« Reply #9 on: July 13, 2018, 08:44:37 AM »

For me, up north starts at Lake City

When we lived in Midland then Houghton Lake - Lake City were the 'up north' line for us. 
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eriemermaid

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Re: Where does 'Up North' begin?
« Reply #10 on: July 14, 2018, 02:36:53 PM »

I am in Frankfort right now and am loving it up here!

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SidecarFlip

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Re: Where does 'Up North' begin?
« Reply #11 on: July 14, 2018, 02:44:00 PM »

Frankfort Illinois?
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BigRedDog

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Re: Where does 'Up North' begin?
« Reply #12 on: July 15, 2018, 08:08:36 AM »

I am in Frankfort right now and am loving it up here!

When I was first home from the Army we took care of a boat that spent summers in Frankfort but winters in Bay City. 

Just for fun I Googled 'Mitch-Mate' and 'Frankfort' and actually got a hit.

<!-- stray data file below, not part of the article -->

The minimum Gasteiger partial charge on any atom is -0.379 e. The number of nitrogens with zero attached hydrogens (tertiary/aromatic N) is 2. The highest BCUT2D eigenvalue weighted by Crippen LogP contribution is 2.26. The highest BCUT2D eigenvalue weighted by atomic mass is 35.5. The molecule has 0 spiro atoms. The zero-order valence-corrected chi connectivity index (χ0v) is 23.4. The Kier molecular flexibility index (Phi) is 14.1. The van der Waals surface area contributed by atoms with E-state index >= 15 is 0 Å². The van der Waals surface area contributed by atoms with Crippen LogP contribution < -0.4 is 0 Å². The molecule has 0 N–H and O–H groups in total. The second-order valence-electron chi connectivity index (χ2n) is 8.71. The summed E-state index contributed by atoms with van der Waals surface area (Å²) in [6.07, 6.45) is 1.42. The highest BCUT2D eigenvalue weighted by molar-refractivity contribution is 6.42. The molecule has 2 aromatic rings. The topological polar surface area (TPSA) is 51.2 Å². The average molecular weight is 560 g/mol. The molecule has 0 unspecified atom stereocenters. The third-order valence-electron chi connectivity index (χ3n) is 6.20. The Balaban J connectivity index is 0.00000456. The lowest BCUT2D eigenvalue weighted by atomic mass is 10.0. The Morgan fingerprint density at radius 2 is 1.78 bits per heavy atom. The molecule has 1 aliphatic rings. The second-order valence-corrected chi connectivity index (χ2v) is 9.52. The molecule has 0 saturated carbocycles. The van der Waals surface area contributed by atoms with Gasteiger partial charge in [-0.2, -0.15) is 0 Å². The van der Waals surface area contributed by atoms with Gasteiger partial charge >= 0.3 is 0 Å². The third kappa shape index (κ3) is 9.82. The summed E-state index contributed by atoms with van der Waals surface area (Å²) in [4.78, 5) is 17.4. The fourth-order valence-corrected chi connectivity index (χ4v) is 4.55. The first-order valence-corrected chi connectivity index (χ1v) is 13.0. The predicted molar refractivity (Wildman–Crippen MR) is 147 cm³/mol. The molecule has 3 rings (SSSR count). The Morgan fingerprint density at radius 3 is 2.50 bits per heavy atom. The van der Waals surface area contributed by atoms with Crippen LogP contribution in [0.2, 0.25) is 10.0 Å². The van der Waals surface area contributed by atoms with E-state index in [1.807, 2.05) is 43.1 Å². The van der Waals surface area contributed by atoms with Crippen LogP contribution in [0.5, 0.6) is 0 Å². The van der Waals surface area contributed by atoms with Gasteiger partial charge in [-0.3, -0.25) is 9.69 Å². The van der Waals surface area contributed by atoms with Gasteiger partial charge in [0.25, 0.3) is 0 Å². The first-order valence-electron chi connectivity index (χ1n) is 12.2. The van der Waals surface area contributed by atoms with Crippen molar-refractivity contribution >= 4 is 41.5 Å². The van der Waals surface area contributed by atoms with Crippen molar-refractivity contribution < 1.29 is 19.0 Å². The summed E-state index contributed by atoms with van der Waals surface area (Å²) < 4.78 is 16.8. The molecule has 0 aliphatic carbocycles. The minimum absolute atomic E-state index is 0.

There are pictures of the much larger Mitch-Mate III.  I don't remember a number on the one we took care of so it was probably the first one.  It was around 60 feet which was at the high end of what we could take out of the water with the equipment we had.

https://www.shiawasseehistory.com/mitchell.html   

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blue2

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Re: Where does 'Up North' begin?
« Reply #13 on: July 15, 2018, 11:16:33 AM »

i lkied Frankfurt although i'd only been there in the fall.  We stayed in a group of 3 houses on the northside of the lake. 
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FritzTheKat

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Re: Where does 'Up North' begin?
« Reply #14 on: July 15, 2018, 11:57:43 AM »

Flint

75 23 merge and I69